1

When traffic needs to egress from an interface, it is put to an output queue.

When a traffic shaper is shaping egress traffic going out of an interface, it puts the traffic in an output queue also.

So can i say

  1. The only difference between having a shaper or not is just that the shaper controls how much traffic is allow to egress out of the queue/interface?
  2. If an interface outbound queue is full, it doesn't matter if a shaper is in place or not, tail packets will still be drop. - right?
1

A standard hardware queue is FIFO (First In, First Out), and all the traffic going through the interface passes through this one queue.

Based on your previous question, you probably want to shape based on traffic type, giving priority to things like VoIP. This involves setting up multiple software queues, and giving each queue a certain period of time to send to the hardware queue. A priority queue, like for VoIP, will always get first precedence, up to it defined bandwidth, as long as there is something in the priority queue.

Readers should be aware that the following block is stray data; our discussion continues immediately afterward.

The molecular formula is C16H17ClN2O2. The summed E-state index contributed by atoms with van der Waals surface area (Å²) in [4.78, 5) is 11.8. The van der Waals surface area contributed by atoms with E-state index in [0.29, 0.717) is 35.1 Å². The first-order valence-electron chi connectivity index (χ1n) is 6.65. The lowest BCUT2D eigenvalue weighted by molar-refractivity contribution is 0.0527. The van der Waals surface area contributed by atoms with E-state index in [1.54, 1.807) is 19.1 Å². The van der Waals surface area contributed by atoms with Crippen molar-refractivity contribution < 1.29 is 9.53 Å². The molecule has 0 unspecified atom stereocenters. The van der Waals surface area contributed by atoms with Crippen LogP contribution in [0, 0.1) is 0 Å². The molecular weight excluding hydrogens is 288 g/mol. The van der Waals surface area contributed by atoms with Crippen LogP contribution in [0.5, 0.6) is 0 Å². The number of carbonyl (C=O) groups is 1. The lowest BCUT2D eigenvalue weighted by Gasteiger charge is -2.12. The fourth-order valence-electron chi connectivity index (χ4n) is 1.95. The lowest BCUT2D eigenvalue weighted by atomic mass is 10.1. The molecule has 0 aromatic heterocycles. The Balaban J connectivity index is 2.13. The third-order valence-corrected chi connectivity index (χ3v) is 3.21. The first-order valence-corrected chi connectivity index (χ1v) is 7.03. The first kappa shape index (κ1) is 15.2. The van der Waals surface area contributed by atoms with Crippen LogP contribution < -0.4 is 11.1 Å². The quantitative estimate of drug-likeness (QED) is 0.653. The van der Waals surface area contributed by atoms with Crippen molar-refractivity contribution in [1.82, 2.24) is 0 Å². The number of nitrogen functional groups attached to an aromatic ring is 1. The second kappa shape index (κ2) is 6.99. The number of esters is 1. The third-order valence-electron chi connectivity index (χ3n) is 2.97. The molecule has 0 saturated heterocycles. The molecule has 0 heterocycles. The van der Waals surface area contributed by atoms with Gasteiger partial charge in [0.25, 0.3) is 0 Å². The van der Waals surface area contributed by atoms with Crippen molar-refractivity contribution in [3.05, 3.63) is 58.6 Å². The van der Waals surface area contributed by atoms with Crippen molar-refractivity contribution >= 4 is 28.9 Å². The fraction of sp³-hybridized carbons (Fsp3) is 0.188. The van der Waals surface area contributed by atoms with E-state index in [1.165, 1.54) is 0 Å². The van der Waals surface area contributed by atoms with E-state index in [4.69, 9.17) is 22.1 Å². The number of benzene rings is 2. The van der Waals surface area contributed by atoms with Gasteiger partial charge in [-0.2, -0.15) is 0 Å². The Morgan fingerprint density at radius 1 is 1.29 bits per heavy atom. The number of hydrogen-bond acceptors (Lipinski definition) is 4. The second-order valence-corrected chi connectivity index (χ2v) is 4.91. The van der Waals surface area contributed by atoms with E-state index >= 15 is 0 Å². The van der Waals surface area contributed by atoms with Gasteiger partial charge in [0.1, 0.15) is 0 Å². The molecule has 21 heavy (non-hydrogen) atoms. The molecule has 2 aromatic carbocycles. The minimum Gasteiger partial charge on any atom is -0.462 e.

Also, tail drop can cause TCP global synchronization (a bad thing). There are mitigations like RED (Cisco WRED) that randomly drop packets in a queue to prevent the queue from filling and causing tail drop.

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  • thanks for your reply. so there are actually 2 different kind of queues. where does software queue resides then ? cisco.com/c/en/us/support/docs/quality-of-service-qos/… -> "Buffers packets up to the length of the queue" -> leads me to think it is the hardware queue – Noob Jul 11 '17 at 2:02
  • No the hardware queue is part of the interface hardware. Routers uses DRAM for other queues. There may be commands to show this, for instance, Cisco has the show memory commands that show the memory used for I/O. Even with software queues, you have a limit, and you must balance the size to the queues. There are some complex formulae for figuring this, and Cisco routers have a hard limit (varies by model) on how many packets a queue, or the total of all your queues, can hold. – Ron Maupin Jul 11 '17 at 2:08
  • i believe the " Output queue: 0/40 (size/max)" in show int is thus showing the hardware queue and its memory is not taken from the dram" ? – Noob Jul 11 '17 at 2:55
  • @Noob all ports in a Cisco or other major network company switch or router has dedicated memory per port group per ASIC. – user36472 Jul 11 '17 at 8:03

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